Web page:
“Egypt has for too long committed serious and systematic abuses at home while consistently undermining UN mechanisms to defend rights. Its appalling domestic rights record includes routine torture in police stations, arbitrary arrests of non-violent dissidents, and crippling restrictions on civil society organizations. If Egypt is serious about cleaning up its human rights performance, it should start by allowing the Center for Trade Union and Workers’ Services to reopen, and by freeing Ayman Nour and Abd Al-Moneim Mahmoud,” the organization stated in a recent press release.

However, Brotherhood member Ibrahim El-Houdaiby emphasized that while the release serves as an “important decision for Egypt with regards to the country’s poor human rights conditions,” he stressed that “one must not forget those opposition activists still in detainment in Egypt.”

YouTube: The Battle of Technology vs. Censorship
Although authorities in Iran filter thousands of websites including YouTube, it is increasingly used by many Iranians who manage to by-pass the censorship; they regularly place their home made or semi-professional controversial videos on the web, to challenge the Islamic government's social and political restrictions.
Three articles about Musharraf's recent attempts to censor the news.
As TV Coverage Feeds Protests, Musharraf Reacts

Musharraf Issues Decree Cracking Down on News Media

Pakistan Arrests 300 Workers From Opposition

Afghans Seek Men Who Killed Broadcaster as She Slept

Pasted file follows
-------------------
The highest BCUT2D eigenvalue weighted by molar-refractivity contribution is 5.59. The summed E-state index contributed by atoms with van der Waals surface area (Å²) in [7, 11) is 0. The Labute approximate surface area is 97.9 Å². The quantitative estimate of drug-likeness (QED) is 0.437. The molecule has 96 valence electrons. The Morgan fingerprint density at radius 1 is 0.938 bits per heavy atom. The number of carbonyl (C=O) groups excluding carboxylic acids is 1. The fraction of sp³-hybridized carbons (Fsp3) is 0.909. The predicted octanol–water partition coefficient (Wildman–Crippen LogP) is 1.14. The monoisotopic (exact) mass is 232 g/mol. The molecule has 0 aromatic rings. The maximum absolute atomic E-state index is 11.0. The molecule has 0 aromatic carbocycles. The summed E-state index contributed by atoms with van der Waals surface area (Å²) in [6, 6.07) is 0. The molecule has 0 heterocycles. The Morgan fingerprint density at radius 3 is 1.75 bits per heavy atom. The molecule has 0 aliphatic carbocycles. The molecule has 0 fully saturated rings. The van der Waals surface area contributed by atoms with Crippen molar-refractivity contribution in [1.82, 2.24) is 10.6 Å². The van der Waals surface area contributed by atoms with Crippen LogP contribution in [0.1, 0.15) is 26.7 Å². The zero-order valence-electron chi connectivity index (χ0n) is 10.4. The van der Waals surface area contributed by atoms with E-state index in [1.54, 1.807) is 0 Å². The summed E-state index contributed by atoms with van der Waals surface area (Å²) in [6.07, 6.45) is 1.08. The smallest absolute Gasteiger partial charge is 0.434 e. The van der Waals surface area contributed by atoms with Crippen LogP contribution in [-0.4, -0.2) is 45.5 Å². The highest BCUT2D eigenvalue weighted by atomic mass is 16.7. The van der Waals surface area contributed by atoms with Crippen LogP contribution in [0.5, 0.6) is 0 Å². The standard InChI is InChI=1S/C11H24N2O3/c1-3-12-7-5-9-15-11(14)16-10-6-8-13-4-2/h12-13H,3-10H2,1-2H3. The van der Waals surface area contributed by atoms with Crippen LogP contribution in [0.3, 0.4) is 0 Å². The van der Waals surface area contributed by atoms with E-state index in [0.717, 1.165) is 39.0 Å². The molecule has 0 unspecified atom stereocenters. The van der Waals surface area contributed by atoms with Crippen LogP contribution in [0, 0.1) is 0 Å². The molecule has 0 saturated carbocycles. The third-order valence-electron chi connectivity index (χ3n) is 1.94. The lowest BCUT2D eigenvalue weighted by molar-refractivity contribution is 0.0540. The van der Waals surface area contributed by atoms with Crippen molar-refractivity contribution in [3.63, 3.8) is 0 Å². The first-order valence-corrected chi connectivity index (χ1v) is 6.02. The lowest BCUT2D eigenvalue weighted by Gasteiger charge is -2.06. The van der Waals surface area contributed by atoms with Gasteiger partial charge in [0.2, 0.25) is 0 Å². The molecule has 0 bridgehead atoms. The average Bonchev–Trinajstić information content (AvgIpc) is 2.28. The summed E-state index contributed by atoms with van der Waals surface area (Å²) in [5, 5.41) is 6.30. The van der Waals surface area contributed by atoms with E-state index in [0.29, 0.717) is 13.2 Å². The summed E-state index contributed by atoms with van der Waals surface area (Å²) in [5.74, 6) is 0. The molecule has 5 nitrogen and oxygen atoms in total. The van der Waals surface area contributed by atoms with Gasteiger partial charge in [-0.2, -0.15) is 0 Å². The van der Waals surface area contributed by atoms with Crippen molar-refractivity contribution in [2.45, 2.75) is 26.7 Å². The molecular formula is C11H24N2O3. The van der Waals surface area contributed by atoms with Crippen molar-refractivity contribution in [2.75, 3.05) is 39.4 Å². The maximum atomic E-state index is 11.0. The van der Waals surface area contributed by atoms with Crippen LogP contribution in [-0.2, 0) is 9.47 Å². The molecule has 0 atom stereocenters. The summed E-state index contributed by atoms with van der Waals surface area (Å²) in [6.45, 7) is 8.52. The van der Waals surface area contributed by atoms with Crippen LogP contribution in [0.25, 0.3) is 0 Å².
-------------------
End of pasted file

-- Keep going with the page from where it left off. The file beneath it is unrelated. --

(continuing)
Zakia Zaki was the director of a private local radio station. She was shot seven times as she slept beside her 10-month- old baby.
Rahimullah Samander, the leader of the Afghan Independent Journalists Association, attended the funeral for Ms. Zaki and said she was the third Afghan journalist to be killed this year. He added that there were many other cases of threats, mistreatment and obstacles presented to Afghan journalists, both by the Taliban and by people who hold power in the government.

China: No More New Net Cafes in 2007

Opposition journalist assaulted

BAKU — The editor of a minor opposition daily in Azerbaijan was abducted and severely beaten by unknown men on 18 May in what critics say is part of a government crackdown on the opposition media.

RWB said the attack on Haziyev was the second apparent murder attempt against an opposition journalist in Azerbaijan in the past three months. Fikrat Huseyinli, a reporter with the opposition Azadliq newspaper, was kidnapped and beaten up by unknown men on 5 March.

1 comment:

  1. ""We view this as a way to corrupt this country, its people, its values and morals," the Sudanese Islamic Scholar's Society said in a statement posted on an Islamist Web site."

    Yeah. If this music is the most corruption Sudan seens again, they should count themselves lucky.